By Zak Stone
Every city street tells a story. It happens that in New York City's case, many of those tales have been told through hip-hop. New York geography is a veritable atlas of rap-song references; but other than real hip hop heads, no one's paying attention.
Graphic designer and urban interventionist Jay Shells decided that New York City locations, memorialized in rap songs by the likes of Mos Def, Nas, or Jay-Z, should get the recognition they're due. His guerrilla signage project has installed official-looking signs with rap lyrics at the exact locations referenced. "Cause I want to be on 106 and Park pushing a Benz," rapped Kanye West. Now, a sign says as much, posted at, you guessed it, the intersection of Park Avenue and 106th St. (the Harlem location where BET once had a studio).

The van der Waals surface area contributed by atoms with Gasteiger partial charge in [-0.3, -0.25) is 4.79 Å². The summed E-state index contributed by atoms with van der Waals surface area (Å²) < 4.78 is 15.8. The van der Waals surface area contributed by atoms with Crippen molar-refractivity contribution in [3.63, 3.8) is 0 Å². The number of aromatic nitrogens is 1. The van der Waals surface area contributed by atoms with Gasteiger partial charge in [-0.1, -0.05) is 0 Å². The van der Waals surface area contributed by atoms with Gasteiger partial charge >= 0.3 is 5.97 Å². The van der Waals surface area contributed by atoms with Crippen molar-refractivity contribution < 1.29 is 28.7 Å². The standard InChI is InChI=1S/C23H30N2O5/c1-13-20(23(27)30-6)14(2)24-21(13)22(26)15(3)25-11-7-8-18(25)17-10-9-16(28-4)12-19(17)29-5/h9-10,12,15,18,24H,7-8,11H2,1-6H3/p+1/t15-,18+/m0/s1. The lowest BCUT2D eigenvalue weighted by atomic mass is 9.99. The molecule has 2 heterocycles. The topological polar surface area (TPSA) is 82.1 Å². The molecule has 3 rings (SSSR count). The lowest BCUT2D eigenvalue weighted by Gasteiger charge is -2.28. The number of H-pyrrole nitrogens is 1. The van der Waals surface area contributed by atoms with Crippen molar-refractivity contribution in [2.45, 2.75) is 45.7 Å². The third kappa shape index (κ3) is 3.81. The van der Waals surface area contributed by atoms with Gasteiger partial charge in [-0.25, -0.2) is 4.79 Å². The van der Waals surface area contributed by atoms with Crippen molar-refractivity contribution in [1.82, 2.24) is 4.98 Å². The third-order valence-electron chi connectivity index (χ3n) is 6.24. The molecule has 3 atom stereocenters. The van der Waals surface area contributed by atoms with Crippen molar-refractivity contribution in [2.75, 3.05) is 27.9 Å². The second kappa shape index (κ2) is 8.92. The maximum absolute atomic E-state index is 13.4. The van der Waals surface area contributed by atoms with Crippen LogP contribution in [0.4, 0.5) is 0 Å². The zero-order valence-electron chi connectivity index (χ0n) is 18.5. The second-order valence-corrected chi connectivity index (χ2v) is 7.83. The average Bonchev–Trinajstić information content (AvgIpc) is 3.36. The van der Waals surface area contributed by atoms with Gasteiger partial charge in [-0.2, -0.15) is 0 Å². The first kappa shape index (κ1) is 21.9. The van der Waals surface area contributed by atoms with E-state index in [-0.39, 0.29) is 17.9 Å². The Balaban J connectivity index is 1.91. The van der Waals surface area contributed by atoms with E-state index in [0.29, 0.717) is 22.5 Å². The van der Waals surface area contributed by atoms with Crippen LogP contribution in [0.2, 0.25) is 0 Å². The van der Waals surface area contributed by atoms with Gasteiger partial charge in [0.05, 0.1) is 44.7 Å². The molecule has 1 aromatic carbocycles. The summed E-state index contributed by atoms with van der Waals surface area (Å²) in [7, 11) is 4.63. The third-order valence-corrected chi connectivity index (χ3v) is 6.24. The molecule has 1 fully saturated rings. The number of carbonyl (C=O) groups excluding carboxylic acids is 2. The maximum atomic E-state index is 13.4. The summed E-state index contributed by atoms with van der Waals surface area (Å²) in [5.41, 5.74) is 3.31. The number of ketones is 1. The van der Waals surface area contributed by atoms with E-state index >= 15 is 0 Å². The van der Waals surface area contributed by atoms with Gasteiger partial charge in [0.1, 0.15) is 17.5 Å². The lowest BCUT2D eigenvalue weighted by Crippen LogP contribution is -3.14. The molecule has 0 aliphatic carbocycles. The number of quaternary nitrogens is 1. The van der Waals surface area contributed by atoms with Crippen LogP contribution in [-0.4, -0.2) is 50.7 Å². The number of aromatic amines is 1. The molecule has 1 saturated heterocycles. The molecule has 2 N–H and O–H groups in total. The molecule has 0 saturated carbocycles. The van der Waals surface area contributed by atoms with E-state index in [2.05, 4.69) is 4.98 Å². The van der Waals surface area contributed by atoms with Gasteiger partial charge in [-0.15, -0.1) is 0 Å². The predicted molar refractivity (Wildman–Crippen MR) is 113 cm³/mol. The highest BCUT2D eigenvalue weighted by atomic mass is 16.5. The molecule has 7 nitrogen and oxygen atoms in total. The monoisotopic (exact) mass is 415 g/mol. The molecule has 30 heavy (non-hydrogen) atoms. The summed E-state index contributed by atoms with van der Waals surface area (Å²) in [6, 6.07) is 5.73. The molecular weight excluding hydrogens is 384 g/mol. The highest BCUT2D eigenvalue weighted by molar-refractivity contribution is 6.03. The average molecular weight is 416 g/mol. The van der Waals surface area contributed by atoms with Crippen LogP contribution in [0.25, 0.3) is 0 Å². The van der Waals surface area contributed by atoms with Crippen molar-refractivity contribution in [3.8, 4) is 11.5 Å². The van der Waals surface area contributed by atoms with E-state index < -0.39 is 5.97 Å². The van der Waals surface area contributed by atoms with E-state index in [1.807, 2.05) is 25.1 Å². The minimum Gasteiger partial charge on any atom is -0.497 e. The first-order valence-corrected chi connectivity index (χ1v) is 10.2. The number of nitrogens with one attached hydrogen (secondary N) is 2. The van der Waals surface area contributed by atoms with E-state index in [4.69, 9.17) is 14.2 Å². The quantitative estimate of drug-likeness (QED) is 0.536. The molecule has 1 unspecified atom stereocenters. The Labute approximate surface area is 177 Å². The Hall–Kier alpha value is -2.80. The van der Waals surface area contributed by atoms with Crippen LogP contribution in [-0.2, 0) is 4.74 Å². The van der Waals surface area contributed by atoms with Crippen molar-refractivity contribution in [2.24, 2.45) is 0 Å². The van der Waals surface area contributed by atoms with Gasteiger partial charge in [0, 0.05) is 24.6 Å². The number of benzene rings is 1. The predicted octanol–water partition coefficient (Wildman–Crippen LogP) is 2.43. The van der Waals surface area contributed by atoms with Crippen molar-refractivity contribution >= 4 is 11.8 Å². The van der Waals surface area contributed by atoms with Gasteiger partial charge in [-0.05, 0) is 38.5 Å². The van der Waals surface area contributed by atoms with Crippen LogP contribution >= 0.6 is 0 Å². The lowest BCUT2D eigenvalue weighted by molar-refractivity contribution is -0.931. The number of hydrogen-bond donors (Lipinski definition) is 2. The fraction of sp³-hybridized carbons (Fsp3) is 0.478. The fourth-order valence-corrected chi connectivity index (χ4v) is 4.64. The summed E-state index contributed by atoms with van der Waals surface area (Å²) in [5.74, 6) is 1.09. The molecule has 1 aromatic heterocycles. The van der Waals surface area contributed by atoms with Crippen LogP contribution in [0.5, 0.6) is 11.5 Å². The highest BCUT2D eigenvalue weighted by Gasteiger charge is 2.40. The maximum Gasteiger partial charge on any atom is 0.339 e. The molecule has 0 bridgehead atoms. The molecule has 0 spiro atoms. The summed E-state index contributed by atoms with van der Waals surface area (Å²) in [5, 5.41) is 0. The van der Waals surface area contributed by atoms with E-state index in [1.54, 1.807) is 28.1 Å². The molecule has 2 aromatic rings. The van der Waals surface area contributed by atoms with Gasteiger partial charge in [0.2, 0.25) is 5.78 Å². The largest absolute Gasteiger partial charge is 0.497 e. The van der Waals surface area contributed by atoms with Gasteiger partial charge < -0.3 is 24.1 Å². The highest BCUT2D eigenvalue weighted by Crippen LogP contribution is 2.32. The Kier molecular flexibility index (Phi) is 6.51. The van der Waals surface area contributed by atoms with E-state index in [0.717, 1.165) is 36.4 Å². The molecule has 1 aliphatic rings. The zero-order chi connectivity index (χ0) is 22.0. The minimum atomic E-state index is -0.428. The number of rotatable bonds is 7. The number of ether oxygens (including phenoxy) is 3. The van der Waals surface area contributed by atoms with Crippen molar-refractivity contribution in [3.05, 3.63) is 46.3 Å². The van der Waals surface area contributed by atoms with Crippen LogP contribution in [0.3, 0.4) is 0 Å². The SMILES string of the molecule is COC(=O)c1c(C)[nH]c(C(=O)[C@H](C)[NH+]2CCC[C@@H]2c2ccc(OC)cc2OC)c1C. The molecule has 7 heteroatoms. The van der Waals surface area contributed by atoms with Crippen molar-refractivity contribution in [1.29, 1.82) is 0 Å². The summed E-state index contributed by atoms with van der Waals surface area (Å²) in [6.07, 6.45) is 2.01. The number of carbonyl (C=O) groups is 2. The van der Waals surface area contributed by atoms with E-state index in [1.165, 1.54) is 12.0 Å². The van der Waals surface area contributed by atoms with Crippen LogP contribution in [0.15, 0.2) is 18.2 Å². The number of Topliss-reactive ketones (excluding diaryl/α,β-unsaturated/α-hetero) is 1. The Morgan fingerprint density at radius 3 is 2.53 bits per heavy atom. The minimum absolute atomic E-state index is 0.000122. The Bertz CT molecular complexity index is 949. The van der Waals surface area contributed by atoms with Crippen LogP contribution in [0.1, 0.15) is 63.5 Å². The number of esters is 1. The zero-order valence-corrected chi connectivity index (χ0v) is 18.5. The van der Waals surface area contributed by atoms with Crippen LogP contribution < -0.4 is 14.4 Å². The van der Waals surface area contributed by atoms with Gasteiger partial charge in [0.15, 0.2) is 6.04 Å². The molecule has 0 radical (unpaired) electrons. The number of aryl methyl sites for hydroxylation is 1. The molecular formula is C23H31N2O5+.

Other signs denote the Marcy Houses, where Jay-Z grew up (and rapped about), and, the subway line on which KRS One rhymed about throwing back Olde English, and Carnegie Hall, where Busta Rhymes said he'd bring "street corner" culture. (He hasn't succeeded yet, but Jay-Z has.)
ANIMAL New York documented Shell's efforts to post the signs: 30 in all. Check it out here. In the past, Shell made a name for himself with a series of posters describing proper subway etiquette (don't clip your nail, eat or play loud music) designed to look like actual MTA announcements. It'll be interesting to see whether his signs are embraced by city officials or torn down.
Copyright 2013 by Fast Company. Reprinted with permission.